The addition of the immunotherapy drug to chemotherapy did not substantially increase side effects, Dr. Gandhi noted. However, more patients receiving pembrolizumab experienced a sudden change in kidney function, a condition known as acute kidney injury (5.2% in the pembrolizumab-combination group versus 0.5% in the chemotherapy-alone group).
Patients receiving the combination therapy—and especially patients who may be at risk for kidney problems—should be monitored closely for side effects, noted Arun Rajan, M.D., who studies lung cancer in NCI’s Center for Cancer Research and was not involved in the study.
Testing a Combination of Immunotherapy Drugs
“This is a new era for non-small cell lung cancer,” Dr. Herbst said. The new results, he went on, build on decades of advances in treating lung cancer that began with chemotherapy, continued with targeted therapies, and have led, most recently, to immunotherapies.
But, despite this progress, many patients with metastatic lung cancer who initially respond to these treatments experience a recurrence, Dr. Herbst continued. “We’re doing well, but we can do even better by personalizing therapies.”
He noted that another clinical trial presented at the meeting (and published in the New England Journal of Medicine) could help move the field in this direction by providing information about a potential biomarker of response to immunotherapy called tumor mutational burden. This measurement is an assessment of the number of genetic mutations in a tumor.
The trial, CheckMate-227, included a comparison of the combination of two checkpoint inhibitors—nivolumab (Opdivo) and ipilimumab (Yervoy)—versus chemotherapy in patients with advanced NSCLC who had not previously received chemotherapy for their disease. Lung tumors were also assessed for tumor mutational burden.
Of the 1,004 patients for whom information on tumor mutational burden was available, 444 were found to have a high mutational burden. Among this group, the estimated 1-year progression-free survival rate was 42.6% with nivolumab plus ipilimumab versus 13.2% with chemotherapy. After a minimum follow-up of 11.5 months, patients who received the immunotherapy combination were 42% less likely to have their cancer progress or to die than those in the chemotherapy group.
Among patients with a low tumor mutational burden, progression-free survival was similar between the combination-immunotherapy group and the chemotherapy group. The rates of treatment-related side effects were similar between the two groups.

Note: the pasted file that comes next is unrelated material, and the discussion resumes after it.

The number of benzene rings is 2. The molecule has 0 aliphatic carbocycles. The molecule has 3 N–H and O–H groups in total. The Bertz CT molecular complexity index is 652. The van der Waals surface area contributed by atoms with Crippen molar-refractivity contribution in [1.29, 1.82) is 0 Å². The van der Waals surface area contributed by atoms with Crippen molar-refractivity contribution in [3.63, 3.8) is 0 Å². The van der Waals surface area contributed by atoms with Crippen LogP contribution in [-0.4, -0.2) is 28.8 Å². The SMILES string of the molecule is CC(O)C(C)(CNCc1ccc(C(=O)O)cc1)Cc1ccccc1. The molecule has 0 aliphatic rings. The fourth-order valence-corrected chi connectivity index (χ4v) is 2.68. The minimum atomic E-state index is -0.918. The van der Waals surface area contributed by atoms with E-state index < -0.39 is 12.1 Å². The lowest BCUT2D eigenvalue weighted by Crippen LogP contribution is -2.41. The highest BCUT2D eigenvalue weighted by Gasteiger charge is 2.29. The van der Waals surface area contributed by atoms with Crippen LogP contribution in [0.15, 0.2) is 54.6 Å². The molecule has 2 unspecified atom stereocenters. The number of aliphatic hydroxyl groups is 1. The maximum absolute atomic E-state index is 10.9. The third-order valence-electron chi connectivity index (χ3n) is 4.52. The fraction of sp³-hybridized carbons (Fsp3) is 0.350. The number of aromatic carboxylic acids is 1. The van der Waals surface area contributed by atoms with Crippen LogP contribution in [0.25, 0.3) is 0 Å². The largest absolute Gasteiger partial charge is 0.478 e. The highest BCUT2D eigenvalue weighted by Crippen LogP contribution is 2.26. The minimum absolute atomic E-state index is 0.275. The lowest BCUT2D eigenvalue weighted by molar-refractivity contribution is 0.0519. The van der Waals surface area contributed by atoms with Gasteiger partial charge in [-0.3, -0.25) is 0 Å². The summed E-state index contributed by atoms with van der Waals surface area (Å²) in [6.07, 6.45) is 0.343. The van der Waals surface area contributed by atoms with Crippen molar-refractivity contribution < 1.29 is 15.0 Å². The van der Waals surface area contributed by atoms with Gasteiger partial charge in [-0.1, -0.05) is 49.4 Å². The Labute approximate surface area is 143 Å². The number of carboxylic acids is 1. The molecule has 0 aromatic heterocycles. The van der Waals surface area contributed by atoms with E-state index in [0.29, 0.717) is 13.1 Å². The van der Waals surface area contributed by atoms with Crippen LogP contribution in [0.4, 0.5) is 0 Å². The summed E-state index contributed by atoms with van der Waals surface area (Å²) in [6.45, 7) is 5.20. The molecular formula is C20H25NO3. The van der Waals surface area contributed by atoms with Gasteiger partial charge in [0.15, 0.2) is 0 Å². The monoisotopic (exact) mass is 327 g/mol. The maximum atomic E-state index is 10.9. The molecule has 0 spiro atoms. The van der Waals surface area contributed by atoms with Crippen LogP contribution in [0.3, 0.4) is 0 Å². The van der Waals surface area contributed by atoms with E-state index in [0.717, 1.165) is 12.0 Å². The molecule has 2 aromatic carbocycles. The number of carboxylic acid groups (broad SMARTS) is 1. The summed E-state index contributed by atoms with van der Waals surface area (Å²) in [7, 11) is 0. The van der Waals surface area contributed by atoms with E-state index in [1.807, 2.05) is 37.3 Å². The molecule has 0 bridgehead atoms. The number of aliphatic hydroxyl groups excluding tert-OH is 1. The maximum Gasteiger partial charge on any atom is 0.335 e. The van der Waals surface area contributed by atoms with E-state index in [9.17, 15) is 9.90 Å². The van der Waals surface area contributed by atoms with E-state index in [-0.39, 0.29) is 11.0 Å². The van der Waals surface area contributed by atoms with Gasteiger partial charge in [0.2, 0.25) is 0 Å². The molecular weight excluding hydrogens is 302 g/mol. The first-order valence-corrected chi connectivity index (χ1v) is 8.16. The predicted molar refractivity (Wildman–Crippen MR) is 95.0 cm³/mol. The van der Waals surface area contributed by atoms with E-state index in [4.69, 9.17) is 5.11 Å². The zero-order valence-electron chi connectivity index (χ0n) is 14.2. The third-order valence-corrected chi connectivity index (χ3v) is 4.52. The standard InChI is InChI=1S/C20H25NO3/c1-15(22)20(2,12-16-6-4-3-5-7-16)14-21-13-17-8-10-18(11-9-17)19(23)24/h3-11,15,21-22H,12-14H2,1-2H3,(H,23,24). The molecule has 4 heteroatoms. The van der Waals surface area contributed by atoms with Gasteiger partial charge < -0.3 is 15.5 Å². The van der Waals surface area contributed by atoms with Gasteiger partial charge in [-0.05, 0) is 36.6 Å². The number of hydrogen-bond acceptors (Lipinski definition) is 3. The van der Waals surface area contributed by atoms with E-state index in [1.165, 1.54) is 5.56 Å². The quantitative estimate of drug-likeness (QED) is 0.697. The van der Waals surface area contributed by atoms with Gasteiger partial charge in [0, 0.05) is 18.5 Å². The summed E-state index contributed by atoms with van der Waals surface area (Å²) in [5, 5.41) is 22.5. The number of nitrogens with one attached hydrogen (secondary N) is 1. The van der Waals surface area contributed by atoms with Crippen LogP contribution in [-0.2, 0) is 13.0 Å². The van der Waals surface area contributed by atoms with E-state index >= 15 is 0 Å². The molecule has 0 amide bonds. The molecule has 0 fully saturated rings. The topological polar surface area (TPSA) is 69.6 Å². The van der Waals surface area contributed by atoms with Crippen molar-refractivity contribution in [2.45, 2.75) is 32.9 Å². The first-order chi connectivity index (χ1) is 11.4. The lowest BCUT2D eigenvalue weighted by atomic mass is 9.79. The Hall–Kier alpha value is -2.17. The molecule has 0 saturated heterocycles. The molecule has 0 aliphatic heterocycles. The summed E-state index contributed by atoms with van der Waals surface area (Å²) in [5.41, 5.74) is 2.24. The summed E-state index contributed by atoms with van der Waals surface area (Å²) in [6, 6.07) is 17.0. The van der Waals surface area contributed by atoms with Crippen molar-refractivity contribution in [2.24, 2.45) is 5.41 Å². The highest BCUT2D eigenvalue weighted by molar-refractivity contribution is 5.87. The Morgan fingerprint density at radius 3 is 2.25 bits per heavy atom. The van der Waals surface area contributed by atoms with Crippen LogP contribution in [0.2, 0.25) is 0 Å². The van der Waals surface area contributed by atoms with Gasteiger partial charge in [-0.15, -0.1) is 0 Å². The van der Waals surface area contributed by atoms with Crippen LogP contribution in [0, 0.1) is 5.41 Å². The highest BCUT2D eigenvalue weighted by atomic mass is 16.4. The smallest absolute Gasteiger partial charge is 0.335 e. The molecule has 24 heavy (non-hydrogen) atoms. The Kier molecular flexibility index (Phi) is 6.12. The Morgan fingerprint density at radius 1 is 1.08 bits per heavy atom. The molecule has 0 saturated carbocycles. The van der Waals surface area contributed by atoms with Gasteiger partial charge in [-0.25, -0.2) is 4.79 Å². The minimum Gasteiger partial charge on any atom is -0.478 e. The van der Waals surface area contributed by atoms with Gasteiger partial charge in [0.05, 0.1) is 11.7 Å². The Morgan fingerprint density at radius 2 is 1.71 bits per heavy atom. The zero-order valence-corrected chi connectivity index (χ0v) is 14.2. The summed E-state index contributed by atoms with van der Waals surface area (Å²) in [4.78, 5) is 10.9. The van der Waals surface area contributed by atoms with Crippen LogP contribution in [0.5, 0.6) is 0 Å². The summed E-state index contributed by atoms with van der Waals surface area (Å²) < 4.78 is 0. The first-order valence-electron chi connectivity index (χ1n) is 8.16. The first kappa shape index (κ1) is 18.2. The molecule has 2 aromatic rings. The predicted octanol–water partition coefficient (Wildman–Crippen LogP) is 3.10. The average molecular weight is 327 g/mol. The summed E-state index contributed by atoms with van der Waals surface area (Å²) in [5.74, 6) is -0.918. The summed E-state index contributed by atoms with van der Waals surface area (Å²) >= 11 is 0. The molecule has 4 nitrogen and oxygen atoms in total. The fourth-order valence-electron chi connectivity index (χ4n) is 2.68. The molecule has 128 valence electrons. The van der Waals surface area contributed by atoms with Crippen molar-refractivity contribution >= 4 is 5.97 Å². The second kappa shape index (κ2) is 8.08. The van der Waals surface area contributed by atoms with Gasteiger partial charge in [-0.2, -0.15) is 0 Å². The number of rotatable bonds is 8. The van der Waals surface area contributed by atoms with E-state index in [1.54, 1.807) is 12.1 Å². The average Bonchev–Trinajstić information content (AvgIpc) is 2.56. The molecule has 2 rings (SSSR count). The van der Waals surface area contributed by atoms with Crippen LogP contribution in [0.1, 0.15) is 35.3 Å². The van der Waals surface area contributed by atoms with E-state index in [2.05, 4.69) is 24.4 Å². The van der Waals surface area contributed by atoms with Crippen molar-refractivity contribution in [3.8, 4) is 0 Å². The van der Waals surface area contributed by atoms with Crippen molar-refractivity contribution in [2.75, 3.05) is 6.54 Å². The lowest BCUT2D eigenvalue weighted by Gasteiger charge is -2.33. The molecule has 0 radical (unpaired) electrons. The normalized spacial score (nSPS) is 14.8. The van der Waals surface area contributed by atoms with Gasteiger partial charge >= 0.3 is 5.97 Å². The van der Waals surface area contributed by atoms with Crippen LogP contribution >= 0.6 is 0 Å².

Matthew Hellmann, M.D., of Memorial Sloan Kettering Cancer Center presented results from the study, which was supported by Bristol-Myers Squibb and Ono Pharmaceutical, in Chicago.
Although longer follow-up is needed to assess whether combination immunotherapy extends overall survival compared with chemotherapy, Dr. Rajan said the ipilimumab–nivolumab combination “could be a potential treatment option for patients with NSCLC who have high tumor mutational burden, lack targetable genomic changes, and wish to avoid chemotherapy altogether.”
Identifying New Molecular Subtypes of Lung Cancer
“This study builds on the progress we’ve made in precision medicine for lung cancer and validates tumor mutational burden as a biomarker,” said Dr. Hellman.
Both studies collected information on a different biomarker of potential response to checkpoint inhibitors—the levels of a protein called PD-L1 on tumor cells.
In CheckMate-227, patients with high tumor mutational burden benefited from the combination of nivolumab and ipilimumab regardless of PD-L1 level. In KEYNOTE-189, patients with high and low PD-L1 levels benefited from the pembrolizumab combination, “but there was increasing benefit with increasing levels of PD-L1,” said Dr. Gandhi.
She stressed the importance of learning more about how to “differentiate patients” and predict responses to immunotherapies. “PD-L1 could be part of that effort,” she added.
Both KEYNOTE-189 and CheckMate-227 increase “our understanding of the distinct molecular subtypes of lung cancer,” Dr. Hellmann said. “They are a huge step forward.”
To continue this progress, Dr. Herbst encouraged physicians to enroll their patients in clinical trials, including those in NCI’s National Clinical Trials Network, so that researchers can learn more about the distinct molecular subtypes of lung cancer and how to treat the disease.
This will take time, he added in an interview later. “We spent 20 years personalizing targeted therapies, and we are now moving toward personalized immunotherapies,” he said.
Cancer of the esophagus is like many other types of cancer. It’s often curable if caught early. Treatment for esophagus cancer, even in the early stage, has traditionally been surgery — removal of the entire esophagus. But now, doctors at Mayo Clinic are using minimally invasive endoscopies to treat early cancers. Patients have the procedure and go home the very same day.
Kaye M. Reid Lombardo, M.D., and David M. Nagorney, M.D., discus treatment strategies for cholangiocarcinoma. Learn more: http://mayocl.in/2zQIW5Q